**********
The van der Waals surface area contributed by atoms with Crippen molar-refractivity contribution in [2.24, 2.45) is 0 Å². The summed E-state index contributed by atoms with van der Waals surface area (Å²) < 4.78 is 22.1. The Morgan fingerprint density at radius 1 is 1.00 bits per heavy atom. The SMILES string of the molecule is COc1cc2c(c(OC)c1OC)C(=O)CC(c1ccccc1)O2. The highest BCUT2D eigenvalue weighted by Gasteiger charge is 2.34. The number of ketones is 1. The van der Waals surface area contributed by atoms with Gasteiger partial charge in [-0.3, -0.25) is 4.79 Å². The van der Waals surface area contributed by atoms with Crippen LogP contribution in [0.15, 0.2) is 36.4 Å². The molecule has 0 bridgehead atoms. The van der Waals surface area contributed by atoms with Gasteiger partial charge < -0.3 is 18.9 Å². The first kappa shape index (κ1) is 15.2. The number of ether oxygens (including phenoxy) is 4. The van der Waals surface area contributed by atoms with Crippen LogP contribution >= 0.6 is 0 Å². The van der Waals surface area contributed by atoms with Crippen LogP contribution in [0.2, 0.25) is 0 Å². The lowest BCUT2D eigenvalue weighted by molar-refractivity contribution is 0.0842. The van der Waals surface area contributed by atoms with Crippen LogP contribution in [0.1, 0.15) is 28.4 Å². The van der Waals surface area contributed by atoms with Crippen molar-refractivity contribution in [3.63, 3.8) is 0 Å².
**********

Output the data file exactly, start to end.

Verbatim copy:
The van der Waals surface area contributed by atoms with Crippen molar-refractivity contribution in [2.24, 2.45) is 0 Å². The summed E-state index contributed by atoms with van der Waals surface area (Å²) < 4.78 is 22.1. The Morgan fingerprint density at radius 1 is 1.00 bits per heavy atom. The SMILES string of the molecule is COc1cc2c(c(OC)c1OC)C(=O)CC(c1ccccc1)O2. The highest BCUT2D eigenvalue weighted by Gasteiger charge is 2.34. The number of ketones is 1. The van der Waals surface area contributed by atoms with Gasteiger partial charge in [-0.3, -0.25) is 4.79 Å². The van der Waals surface area contributed by atoms with Crippen LogP contribution in [0.15, 0.2) is 36.4 Å². The molecule has 0 bridgehead atoms. The van der Waals surface area contributed by atoms with Gasteiger partial charge < -0.3 is 18.9 Å². The first kappa shape index (κ1) is 15.2. The number of ether oxygens (including phenoxy) is 4. The van der Waals surface area contributed by atoms with Crippen LogP contribution >= 0.6 is 0 Å². The van der Waals surface area contributed by atoms with Crippen LogP contribution in [0.2, 0.25) is 0 Å². The lowest BCUT2D eigenvalue weighted by molar-refractivity contribution is 0.0842. The van der Waals surface area contributed by atoms with Crippen LogP contribution in [0.1, 0.15) is 28.4 Å². The van der Waals surface area contributed by atoms with Crippen molar-refractivity contribution in [3.63, 3.8) is 0 Å².